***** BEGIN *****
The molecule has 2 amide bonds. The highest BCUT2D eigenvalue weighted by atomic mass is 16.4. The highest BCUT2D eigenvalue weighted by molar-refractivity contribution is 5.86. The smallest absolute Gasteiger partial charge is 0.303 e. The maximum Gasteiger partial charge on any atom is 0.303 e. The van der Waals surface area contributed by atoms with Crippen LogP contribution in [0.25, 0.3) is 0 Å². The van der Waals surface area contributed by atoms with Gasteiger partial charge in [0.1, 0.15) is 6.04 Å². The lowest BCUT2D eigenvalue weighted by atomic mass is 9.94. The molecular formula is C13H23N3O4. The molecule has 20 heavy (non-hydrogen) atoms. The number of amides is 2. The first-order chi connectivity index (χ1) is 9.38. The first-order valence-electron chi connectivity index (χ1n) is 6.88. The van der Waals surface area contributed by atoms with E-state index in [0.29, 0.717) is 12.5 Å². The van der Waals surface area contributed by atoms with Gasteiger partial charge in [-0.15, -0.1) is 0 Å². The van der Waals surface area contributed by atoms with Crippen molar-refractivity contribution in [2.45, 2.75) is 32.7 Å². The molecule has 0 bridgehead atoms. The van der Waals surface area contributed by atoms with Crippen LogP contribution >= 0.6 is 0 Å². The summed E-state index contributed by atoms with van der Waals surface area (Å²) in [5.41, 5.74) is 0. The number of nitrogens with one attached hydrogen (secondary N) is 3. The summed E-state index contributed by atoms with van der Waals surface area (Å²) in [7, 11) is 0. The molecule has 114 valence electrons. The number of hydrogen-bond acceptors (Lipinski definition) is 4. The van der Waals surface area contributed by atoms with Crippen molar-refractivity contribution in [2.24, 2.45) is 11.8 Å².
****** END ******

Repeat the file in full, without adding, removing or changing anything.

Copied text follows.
The molecule has 2 amide bonds. The highest BCUT2D eigenvalue weighted by atomic mass is 16.4. The highest BCUT2D eigenvalue weighted by molar-refractivity contribution is 5.86. The smallest absolute Gasteiger partial charge is 0.303 e. The maximum Gasteiger partial charge on any atom is 0.303 e. The van der Waals surface area contributed by atoms with Crippen LogP contribution in [0.25, 0.3) is 0 Å². The van der Waals surface area contributed by atoms with Gasteiger partial charge in [0.1, 0.15) is 6.04 Å². The lowest BCUT2D eigenvalue weighted by atomic mass is 9.94. The molecular formula is C13H23N3O4. The molecule has 20 heavy (non-hydrogen) atoms. The number of amides is 2. The first-order chi connectivity index (χ1) is 9.38. The first-order valence-electron chi connectivity index (χ1n) is 6.88. The van der Waals surface area contributed by atoms with E-state index in [0.29, 0.717) is 12.5 Å². The van der Waals surface area contributed by atoms with Gasteiger partial charge in [-0.15, -0.1) is 0 Å². The van der Waals surface area contributed by atoms with Crippen molar-refractivity contribution in [2.45, 2.75) is 32.7 Å². The molecule has 0 bridgehead atoms. The van der Waals surface area contributed by atoms with Crippen LogP contribution >= 0.6 is 0 Å². The summed E-state index contributed by atoms with van der Waals surface area (Å²) in [5.41, 5.74) is 0. The number of nitrogens with one attached hydrogen (secondary N) is 3. The summed E-state index contributed by atoms with van der Waals surface area (Å²) in [7, 11) is 0. The molecule has 114 valence electrons. The number of hydrogen-bond acceptors (Lipinski definition) is 4. The van der Waals surface area contributed by atoms with Crippen molar-refractivity contribution in [2.24, 2.45) is 11.8 Å².